Younger generations are usually socialized in ways that promote more egalitarian gender scripts compared to older generations. This assumption about younger generations is extended to all spheres of human life and all cultural contexts. Yet do these assumptions of the life-course approach apply to housework participation in Central Asia? We analyze time-use diaries from the Life in Kyrgyzstan panel data, 2012-2013, to show that in Kyrgyzstan, gender performances in housework by age are contrary to the expectations laid out by the life-course approach. Among working age women, older women do less housework. These results reveal the effects of the kainene-kelin (mother-in-law and bride) relations on housework participation, when younger brides in households are expected to assume more housework than older women. Adjustments to the explanations around gender performance based on socialization and life-course perspective are offered.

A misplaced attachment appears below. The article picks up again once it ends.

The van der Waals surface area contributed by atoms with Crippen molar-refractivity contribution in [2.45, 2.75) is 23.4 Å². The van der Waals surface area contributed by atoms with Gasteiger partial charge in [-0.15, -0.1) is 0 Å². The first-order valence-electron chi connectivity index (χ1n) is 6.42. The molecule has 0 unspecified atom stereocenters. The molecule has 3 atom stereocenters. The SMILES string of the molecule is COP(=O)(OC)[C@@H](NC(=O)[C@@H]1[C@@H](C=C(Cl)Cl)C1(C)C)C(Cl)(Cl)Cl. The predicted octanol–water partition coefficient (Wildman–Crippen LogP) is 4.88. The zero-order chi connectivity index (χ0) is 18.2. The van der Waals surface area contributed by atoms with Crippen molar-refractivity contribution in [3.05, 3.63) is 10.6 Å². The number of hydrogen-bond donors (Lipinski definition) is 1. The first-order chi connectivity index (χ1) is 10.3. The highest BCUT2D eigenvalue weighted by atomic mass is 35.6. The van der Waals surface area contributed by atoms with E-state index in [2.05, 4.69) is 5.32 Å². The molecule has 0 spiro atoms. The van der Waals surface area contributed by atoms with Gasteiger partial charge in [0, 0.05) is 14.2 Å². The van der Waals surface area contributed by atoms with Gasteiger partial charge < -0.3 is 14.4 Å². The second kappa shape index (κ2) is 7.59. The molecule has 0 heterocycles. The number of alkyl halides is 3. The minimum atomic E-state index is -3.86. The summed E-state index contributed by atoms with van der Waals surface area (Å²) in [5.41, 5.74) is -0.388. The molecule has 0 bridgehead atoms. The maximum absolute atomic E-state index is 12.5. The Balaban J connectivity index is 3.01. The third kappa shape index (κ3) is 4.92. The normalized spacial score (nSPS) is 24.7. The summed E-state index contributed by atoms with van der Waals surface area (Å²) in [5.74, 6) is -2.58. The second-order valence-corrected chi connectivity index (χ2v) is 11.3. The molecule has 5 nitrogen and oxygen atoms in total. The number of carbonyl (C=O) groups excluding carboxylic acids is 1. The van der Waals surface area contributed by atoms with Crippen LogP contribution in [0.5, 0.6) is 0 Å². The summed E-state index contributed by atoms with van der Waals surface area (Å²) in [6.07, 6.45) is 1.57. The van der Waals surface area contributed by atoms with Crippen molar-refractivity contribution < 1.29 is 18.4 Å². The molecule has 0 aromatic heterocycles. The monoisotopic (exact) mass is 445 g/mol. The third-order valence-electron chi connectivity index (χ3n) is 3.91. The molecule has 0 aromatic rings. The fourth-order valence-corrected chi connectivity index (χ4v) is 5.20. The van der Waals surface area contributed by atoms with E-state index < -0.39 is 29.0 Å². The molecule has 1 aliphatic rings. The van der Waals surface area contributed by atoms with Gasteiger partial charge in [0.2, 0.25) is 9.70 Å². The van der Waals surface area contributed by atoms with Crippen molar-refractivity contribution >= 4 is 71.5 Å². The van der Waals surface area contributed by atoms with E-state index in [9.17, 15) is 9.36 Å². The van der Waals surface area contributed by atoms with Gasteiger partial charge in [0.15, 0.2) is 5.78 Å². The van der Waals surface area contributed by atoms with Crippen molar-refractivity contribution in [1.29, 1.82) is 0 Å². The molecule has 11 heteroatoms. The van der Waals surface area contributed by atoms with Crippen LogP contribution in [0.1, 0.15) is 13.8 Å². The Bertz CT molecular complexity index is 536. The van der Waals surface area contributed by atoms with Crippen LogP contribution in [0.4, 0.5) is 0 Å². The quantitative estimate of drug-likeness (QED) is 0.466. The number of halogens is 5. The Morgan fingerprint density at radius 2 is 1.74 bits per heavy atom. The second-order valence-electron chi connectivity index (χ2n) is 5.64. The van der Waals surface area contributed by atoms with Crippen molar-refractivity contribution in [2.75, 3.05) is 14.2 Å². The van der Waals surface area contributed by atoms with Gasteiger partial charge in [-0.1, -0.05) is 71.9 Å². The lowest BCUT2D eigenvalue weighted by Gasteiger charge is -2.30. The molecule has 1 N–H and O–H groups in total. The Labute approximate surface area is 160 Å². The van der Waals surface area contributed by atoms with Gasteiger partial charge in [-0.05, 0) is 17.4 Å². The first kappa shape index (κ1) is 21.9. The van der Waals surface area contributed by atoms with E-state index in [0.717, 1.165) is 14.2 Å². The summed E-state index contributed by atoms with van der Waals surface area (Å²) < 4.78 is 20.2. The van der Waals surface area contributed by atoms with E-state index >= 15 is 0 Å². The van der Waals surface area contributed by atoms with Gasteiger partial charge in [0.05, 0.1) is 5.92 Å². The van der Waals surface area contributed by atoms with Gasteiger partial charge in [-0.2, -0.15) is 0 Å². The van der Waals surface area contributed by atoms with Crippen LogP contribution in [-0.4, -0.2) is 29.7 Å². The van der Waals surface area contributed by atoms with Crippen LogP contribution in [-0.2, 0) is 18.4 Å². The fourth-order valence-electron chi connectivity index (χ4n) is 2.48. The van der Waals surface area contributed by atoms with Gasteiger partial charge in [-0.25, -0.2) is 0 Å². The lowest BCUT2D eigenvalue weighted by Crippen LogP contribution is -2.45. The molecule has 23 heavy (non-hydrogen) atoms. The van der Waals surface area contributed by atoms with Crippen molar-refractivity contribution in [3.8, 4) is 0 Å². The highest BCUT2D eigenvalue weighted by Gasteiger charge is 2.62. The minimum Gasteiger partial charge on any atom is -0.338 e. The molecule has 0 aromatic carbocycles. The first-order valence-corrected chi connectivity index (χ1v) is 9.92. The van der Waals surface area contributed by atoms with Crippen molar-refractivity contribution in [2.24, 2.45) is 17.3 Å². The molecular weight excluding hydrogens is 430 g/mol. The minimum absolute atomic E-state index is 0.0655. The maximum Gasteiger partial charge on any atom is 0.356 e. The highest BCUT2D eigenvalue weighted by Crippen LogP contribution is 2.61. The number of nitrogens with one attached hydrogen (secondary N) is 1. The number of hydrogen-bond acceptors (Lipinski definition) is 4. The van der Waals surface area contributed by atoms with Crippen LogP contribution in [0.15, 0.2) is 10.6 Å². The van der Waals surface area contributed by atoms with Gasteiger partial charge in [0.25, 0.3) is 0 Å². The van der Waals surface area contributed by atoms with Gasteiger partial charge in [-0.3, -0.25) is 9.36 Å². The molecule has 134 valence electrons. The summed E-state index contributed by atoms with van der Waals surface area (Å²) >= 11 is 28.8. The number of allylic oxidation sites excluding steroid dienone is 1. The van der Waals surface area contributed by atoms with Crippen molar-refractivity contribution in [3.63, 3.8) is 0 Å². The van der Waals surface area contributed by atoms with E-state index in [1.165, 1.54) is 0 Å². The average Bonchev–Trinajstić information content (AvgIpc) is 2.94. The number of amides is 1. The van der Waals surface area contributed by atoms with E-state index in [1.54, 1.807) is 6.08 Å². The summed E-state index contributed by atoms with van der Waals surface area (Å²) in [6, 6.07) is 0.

Presented in Session 117. Gender Disparities in Later Life in Developing Countries